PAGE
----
With warranties on reman parts that are the same as or better than new OEM parts, Case ensures that its customers are getting as much life as possible out of their machines. In addition, Harper mentions that CNH Capital has just introduced a new Reman Protection Plan program for extended protection on complete and long-block CNH Reman engines.

Second Time Around
“We’re in a unique situation right now,” says John Poag, sales operations manager, Terex Construction Americas. “The economy has taken its toll on many contractors, but for those who do have money to spend, now is the time to invest—and with the surplus of used equipment available, you’ll get a lot more for your money.”

Poag believes customers are making equipment decisions differently because of the economy. To help them, Terex is offering retail financing options or a cash-back option on used equipment. “Today’s economic conditions have created different needs for different contractors. It’s important for manufacturers to respond to these different needs.”

Komatsu responded by creating its Komatsu Distributors Certified Used Equipment program, which ensures that machines have been inspected and refurbished and may be eligible for extended warranty. Paterson and Beinlich say that lower-hour machines manufactured in the last several years are ideal for the program.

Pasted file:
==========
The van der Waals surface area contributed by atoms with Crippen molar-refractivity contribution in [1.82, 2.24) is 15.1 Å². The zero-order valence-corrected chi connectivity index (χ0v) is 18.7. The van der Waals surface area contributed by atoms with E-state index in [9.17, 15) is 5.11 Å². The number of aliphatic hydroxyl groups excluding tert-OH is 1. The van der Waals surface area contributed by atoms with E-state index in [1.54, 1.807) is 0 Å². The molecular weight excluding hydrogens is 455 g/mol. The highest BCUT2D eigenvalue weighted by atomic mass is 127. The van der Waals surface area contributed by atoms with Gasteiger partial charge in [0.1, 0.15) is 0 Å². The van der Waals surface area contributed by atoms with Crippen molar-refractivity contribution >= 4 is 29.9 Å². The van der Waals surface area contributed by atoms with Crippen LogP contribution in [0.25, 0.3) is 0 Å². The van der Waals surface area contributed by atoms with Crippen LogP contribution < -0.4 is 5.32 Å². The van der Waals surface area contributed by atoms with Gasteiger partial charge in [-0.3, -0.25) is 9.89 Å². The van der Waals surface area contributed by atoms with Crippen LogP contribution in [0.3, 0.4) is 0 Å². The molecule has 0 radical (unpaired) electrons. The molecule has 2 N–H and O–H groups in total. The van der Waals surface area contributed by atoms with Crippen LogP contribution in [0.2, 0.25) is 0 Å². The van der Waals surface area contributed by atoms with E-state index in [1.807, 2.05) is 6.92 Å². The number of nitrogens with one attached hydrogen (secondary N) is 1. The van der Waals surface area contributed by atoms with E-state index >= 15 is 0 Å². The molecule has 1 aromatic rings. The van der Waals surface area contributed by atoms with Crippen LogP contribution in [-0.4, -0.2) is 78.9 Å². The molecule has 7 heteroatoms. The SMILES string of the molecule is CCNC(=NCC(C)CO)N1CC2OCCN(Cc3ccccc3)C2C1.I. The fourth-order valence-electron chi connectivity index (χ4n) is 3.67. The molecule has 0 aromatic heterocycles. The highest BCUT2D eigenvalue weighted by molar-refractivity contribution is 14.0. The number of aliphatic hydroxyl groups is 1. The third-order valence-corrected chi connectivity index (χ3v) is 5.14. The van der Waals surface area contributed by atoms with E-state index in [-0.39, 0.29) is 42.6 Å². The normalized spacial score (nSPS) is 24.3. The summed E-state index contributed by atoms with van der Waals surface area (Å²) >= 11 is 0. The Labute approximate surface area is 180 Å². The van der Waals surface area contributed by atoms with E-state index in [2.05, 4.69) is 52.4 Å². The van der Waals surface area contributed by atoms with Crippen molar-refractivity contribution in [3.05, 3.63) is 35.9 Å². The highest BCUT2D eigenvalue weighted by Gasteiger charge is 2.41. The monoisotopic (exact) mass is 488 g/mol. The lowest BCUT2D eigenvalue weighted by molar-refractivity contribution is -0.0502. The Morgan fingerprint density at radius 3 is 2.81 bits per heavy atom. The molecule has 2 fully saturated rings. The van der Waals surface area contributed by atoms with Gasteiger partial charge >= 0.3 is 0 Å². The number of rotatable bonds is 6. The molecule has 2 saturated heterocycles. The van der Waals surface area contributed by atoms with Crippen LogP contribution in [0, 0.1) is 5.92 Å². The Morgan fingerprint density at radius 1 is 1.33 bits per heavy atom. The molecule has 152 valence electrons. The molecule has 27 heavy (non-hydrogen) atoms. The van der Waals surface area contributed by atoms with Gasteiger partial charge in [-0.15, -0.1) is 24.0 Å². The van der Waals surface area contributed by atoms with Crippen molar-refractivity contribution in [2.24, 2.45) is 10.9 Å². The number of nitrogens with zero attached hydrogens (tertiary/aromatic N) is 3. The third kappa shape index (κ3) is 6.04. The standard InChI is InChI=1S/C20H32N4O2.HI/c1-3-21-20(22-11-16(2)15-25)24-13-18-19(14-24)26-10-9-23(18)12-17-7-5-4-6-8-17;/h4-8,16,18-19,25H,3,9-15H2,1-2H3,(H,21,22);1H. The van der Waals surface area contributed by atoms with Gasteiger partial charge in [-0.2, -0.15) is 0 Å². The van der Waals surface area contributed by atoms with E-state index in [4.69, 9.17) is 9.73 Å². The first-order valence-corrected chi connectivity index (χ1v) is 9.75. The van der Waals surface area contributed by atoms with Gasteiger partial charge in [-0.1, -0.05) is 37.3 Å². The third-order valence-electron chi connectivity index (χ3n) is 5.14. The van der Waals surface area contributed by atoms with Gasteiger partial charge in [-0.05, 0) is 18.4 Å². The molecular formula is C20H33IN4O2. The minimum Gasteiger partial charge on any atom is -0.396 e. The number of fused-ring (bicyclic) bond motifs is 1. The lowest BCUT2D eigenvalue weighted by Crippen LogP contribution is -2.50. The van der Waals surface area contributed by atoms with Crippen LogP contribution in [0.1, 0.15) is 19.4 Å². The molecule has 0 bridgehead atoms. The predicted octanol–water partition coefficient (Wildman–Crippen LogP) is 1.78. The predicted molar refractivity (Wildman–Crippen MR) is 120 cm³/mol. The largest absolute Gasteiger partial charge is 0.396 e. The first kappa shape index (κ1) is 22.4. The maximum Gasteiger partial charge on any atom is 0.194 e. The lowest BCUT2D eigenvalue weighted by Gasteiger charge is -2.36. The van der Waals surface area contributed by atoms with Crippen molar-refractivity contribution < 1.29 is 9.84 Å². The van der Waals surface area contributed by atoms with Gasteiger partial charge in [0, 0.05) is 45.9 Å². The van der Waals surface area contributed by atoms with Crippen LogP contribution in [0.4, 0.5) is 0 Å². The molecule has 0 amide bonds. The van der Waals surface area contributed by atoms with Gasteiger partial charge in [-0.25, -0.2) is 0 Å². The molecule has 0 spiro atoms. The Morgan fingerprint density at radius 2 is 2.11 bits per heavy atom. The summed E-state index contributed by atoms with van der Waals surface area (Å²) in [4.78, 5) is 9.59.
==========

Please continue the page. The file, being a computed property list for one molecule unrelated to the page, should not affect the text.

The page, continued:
Inspections are particularly important when purchasing used equipment. For newer machines, a routine, basic inspection should be sufficient, Poag indicates: condition of tires, belts, hoses, looking for leaks, signs of damage, or unusual wear and tear. For older machines with higher hours, oil and hydraulic fluid samples should be taken to check for any contaminants or system problems. Such common wear points as hydraulic hoses, tracks, and tires should also be inspected. And don’t forget to check the engine. The thoroughness of the inspection should also be adjusted according to the type of equipment, the weather, and the geographical conditions to which the machine has been exposed. “The more severe the environment, the more thorough the inspection needs to be.”

Up-to-date maintenance records also give a good indication of the condition of the equipment. Scrapes and scuffs, chipping paint, and rust are other red flags to look out for. “Remember, this is construction equipment,” Poag says. “Abuse and normal wear and tear are two different things. If you’ve done your homework, you should have an idea about what kind of condition a machine should be in, in order for it to run properly. Then you need to decide at what point will your repair cost exceed your budget? You don’t ever want to put more money into a piece of equipment than you’re going to get out of it.”

Assuming all’s right with the equipment, Harrigan says the lower cost of used equipment allows contractors to add specialized machines that were previously unaffordable, enabling them to tailor their fleet to expanded markets. “In the long run, this means having the ability to bid on more jobs at a more competitive price.”

A healthy used market is good for everyone. While some contractors can take advantage of bargains, others have a market for equipment they no longer need. It’s in the manufacturer’s best interest to provide customers with a range of equipment solutions, including new, used, remanufactured and refurbished.